When making art, or actually making anything at all, we want to be able to say, “this is IT!” We want the piece to be finished and finished well. We want to say, “This is the piece, the masterpiece!” We want it to be the climax. The problem with this thinking is that were it comes to creating there is no one ultimate. There is no perfection. There is no climax, no top of the hill. There is no “IT”.
While it would be easy to find this discouraging, it really is a logical conclusion if you want to be an artist, or do anything you do, with sanity. One problem with “IT” thinking is what happens after “IT” is created. You have just created the piece, you have achieved perfection, you have reached the climax…then what. From on top of the mountain there is no where to go but down.
There is also the issue of actually defining “IT” when you are working in subjective disciplines such as art. What is perfect? What is the ultimate? Bowlers can bowl a 300 game. But, artists? Perfectionists often struggle mightily as artists for they can never be fully sated. In seeking satisfaction, perfectionists often fail to finish work, and later fail to start it at all.
So what is one to do? Here I am speaking to perfectionists like me? How do you actually finish the work knowing that it will always fall short? My path forward has been learning, and relearning, to exchange “IT” for “ITERATIONS”. “IT” living is about achieving perfection. “ITERATION” living is about moving towards perfection. “IT” is about the destination. “ITERATION” is about the journey.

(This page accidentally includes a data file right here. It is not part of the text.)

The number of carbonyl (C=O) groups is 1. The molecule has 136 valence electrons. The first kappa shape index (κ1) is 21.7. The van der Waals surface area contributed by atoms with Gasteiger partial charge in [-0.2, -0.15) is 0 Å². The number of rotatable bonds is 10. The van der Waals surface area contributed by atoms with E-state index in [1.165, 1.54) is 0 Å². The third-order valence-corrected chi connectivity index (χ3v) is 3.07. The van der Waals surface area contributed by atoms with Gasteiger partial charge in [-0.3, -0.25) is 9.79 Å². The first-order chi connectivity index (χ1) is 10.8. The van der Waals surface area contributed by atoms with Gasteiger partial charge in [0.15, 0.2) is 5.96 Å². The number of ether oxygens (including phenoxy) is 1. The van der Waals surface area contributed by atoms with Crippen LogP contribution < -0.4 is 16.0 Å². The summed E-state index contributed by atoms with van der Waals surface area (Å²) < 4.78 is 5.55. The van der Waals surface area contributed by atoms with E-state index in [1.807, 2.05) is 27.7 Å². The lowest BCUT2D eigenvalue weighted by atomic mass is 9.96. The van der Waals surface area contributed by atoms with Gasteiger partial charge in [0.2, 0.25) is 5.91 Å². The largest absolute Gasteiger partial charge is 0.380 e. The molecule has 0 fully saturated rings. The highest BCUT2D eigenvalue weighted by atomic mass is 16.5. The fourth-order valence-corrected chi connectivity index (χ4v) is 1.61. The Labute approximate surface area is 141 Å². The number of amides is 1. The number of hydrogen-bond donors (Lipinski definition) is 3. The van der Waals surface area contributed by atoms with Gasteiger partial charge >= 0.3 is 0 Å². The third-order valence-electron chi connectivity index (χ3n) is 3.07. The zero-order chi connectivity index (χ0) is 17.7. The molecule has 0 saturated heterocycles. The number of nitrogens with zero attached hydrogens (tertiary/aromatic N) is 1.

In my life, perfection is like a gravitational force that I always have to be aware of. At times it keeps me grounded. I do good work. People can trust me when they hire me or purchase something from me. But, at times that gravitational force turns into a black hole. I work longer than I should on something to get it right. It can cause me to miss deadlines. I can cause me to feel like I failed or cheated someone even when they are completely satisfied.
However, when I stop thinking about “perfection” and “IT”, and instead just see what I am working on as the latest “ITERATION” of my work, I can let go. I can move on. I can deliver pieces on time even though I feel I could have done more. The fact is that if the client is not satisfied I know I will be able to work with them to make it right. But, in over 35 years creating things, I cannot remember having something rejected or returned by a client.
When I think of it, this all makes sense. What perfection was for me at 20 is different than it was at 30, 40 and now in my 50s. I look at earlier work and see things I would change, or have done differently or better. It is not through creating perfection that we change, but it is through changing that we move towards perfection.
To put it another way, only through many “ITERATIONS” of our work do we move closer to “IT”…even though “IT” probably does not exist in art.